The Lyman/Tremont Group is two companies with the same top management team. Entrepreneurial managers are employed for each of the14 separate operations and facilities spread across northern California agricultural regions north, west and south of Sacramento.
“We have been on a steady growth curve for at least 10 years. I believe that our business model is working quite well,” said Scott Mansell, CFO of overall operations.
Besides agricultural retail fertilizer and chemical facilities, the companies have a seed division, trucking division, agricultural parts/hardware stores and wholesale fertilizer division (both wholly owned and joint venture).
For the most part, as companies have been acquired into the Lyman/Tremont Group, they have kept their original business name and some degree of independence to serve the wide variety of growers.
“Every location manager is his own entrepreneur, and we provide the resources for them to grow the individual businesses. We really believe in that, and I think that is what makes our company unique,” Mansell said.
The ultimate leadership comes from Les Lyman, chairman, and Johnny Council, CEO and president, plus a board of directors. Harvey Lyman was the founder of the company about 57 years ago, and his son has been the visionary for the huge growth of the company.
It was 1954 when Harvey Lyman ventured out on his own to form Harvey Lyman Chemicals at Walnut Grove. It was 1974 when Les Lyman joined his father’s company.
“The Walnut Grove site is the springboard for everything else that has been done as the combined Lyman/Tremont Group,” explained Council.
AWARD FOR MANY REASONS
All this success in growth, the way it has occurred with trusted employees, the company’s dedication to customer service, its commitment to community involvement and its proven environmental concern is the backdrop for why the Lyman/Tremont Group was selected the Agricultural Retailers Association 2011 Retailer of the Year.
Lyman explained that his stint in the early 70s as a representative of Shell Chemical in Indiana taught him a lot about distribution and retail business as he studied the three-step distribution channel and how to engage what he learned from channel business associates for use in the California two-step distribution channel. He had a vision for taking an independent business and growing it and diversifying it when he came back to work with his father.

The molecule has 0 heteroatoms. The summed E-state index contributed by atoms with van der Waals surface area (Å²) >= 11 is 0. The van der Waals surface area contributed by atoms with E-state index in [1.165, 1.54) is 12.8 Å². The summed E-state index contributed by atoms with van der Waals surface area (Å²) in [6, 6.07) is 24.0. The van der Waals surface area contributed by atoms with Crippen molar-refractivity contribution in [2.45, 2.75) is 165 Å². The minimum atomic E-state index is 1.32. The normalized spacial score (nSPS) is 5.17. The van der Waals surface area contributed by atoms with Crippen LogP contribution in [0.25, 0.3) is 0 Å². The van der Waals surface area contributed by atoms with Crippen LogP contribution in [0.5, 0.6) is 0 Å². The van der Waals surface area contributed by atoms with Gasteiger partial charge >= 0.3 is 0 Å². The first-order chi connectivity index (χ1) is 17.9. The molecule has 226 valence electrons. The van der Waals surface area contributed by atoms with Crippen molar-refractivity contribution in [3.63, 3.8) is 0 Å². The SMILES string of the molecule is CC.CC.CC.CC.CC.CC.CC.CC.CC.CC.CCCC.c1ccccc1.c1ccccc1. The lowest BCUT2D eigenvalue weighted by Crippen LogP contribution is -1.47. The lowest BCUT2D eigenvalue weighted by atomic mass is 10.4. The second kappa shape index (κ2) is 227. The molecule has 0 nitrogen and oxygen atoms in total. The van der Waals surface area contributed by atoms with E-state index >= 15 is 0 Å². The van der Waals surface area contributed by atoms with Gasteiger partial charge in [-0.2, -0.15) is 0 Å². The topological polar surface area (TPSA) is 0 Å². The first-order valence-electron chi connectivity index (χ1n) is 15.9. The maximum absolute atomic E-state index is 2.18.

“We may be 10 to 100 times bigger than we were when we started, but the entrepreneurial spirit that I had as a young man, and think I still have today, is the same spirit that we make sure our managers have to run their businesses. We get out of the way and let them go for it after there is agreement on what the objectives are,” Lyman said.
The company is extremely proud of its employees. “We have recruited and brought people in because of their talents and their belief in the company. We recruit career people, and we continue to recruit them after we hire them,” Council said. “You should never quit recruiting the people that work for you, and good people attract good people. This is the whole thing about our company and its success.”
Council said, “Les has a philosophy of giving you all you need to succeed and then holding you accountable.” That is true for our entire team, he added.
PCA MAJOR IMPORTANCE
The Lyman/Tremont Group has approximately 190 employees, and a very important element of the company’s success is the 51 in-the-field pest control advisors (PCAs) consulting with customers and potential customers.
“I think there are about 200 different crops grown in the area where we operate,” Council said. “So, our PCAs have to be knowledgeable about a lot of different crops.”
Gary Silveria, sales and marketing manager for the Lyman/Tremont Group, said, “We find it critical that we personalize our service. We determine which salesman is the best salesman for a particular customer. It is imperative that we match our salesmen and customers from a relationship basis, as well as a business basis for what crops a grower is producing.”